Bronze Age burials at Inverness Asda site
- 15 September 2010
- From the section Highlands & Islands
A Bronze Age burial site has been uncovered at the planned location of the Highlands' first Asda supermarket.
Archaeologists found an area of cremation pits surrounded by a ring ditch at Slackbuie, in Inverness.
Almost 2,000 flints were also recovered from the field on the city's distributor road.
Pieces of Neolithic pottery known as Unstan Ware were also discovered during digs led by Edinburgh-based NG Archaeology Services.
The details are contained in an interim report following excavations made last November through to May this year as part of the store's planning process.
A full report will be published later.
The finds are similar in date to others made along what is known as the Culduthel ridge.
Unstan Ware takes its name from the cairn of Unstan on Orkney where large quantities of the pottery style were discovered during its excavation in 1858.
Asda plans to build a superstore and filling station.
The outline planning application was called in by Scottish ministers and given consent following a public inquiry.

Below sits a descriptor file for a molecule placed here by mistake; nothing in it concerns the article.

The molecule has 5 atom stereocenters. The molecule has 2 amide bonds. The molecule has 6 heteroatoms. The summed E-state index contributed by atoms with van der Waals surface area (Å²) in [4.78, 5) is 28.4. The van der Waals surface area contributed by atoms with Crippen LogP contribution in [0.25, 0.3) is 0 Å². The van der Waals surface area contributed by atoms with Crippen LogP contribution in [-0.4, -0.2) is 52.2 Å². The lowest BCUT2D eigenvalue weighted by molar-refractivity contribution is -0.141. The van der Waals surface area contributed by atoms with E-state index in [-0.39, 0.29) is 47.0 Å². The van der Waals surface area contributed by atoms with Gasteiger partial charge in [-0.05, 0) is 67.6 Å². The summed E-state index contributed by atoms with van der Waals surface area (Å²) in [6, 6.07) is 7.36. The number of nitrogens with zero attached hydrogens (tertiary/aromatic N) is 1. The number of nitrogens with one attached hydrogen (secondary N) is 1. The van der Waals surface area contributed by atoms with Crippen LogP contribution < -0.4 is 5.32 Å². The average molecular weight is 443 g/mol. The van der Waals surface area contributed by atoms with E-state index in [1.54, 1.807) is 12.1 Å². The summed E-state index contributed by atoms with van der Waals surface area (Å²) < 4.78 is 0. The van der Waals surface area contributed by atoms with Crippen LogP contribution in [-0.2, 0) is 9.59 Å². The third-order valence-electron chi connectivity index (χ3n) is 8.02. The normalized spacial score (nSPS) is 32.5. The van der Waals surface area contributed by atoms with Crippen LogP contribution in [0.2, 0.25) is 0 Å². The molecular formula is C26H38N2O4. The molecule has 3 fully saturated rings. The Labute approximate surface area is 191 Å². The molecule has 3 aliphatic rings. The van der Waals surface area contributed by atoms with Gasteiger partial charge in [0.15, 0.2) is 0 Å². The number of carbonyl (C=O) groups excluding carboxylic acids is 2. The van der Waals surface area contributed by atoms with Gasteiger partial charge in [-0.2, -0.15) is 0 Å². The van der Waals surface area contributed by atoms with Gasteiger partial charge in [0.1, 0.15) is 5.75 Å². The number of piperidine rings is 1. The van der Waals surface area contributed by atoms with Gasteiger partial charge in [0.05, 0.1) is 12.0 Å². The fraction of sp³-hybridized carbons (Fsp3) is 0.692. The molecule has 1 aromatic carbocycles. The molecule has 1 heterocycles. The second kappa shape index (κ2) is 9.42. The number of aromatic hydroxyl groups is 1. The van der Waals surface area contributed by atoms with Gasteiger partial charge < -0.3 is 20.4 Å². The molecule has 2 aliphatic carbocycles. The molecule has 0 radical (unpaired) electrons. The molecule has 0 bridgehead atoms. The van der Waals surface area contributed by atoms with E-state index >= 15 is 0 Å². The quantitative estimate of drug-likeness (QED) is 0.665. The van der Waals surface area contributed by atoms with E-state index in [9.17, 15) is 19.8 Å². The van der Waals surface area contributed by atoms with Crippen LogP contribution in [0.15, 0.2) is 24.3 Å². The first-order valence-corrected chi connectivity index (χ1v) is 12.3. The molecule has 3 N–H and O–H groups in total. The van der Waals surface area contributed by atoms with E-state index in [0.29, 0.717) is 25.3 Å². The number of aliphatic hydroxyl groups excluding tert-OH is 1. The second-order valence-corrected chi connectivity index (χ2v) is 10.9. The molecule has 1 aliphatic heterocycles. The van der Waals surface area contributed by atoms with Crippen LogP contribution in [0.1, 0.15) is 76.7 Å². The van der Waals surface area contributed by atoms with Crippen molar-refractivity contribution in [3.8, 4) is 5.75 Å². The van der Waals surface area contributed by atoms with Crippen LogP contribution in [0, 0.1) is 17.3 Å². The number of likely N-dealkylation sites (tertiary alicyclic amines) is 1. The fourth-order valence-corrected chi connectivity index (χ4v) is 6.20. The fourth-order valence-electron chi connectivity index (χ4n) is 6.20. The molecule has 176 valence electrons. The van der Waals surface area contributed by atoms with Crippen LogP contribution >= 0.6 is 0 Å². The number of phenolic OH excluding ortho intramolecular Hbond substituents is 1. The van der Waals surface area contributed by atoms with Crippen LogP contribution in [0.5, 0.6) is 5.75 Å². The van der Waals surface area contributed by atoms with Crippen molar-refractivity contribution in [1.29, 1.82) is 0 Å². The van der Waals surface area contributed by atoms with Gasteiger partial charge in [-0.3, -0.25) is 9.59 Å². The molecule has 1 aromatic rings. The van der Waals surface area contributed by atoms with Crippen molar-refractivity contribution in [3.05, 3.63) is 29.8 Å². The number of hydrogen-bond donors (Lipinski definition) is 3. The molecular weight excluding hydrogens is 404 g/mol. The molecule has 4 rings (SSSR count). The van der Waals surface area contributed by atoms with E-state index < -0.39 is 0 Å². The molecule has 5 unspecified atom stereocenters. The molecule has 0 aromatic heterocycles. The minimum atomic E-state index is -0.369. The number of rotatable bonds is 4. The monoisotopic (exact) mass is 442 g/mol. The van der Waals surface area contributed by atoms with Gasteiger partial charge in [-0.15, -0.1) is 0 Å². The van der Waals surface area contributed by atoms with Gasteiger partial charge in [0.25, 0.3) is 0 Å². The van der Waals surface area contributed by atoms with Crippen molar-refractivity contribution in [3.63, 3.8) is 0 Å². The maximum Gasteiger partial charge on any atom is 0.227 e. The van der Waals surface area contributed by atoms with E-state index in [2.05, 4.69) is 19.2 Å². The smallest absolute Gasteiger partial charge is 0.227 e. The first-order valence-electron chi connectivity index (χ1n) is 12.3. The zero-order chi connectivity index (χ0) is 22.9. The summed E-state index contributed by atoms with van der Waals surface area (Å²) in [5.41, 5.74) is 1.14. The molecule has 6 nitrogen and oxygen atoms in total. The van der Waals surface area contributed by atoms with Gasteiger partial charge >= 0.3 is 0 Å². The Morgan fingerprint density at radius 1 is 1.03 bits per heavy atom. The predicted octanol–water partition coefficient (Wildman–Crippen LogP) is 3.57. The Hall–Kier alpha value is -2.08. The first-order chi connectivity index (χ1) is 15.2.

Last year, Highland Council dropped plans to take the Scottish government to court for allowing Asda to build a store without paying anything towards necessary road improvements.
To avoid further lengthy delays to its plans, Asda struck a deal with the local authority limiting to £1.5m the cost it would pay for road upgrading at the Inshes roundabout and A9 interchange, if the work was needed.
On the finds made at Slackbuie, a spokeswoman said: "Asda has satisfied all the conditions regarding the archaeological survey and is now free to continue with our planning proposals for a supermarket at Slackbuie, Inverness.
"We are confident that we have removed all items of interest but we will continue to work closely with the Highland Council's archaeology department in case of any future finds."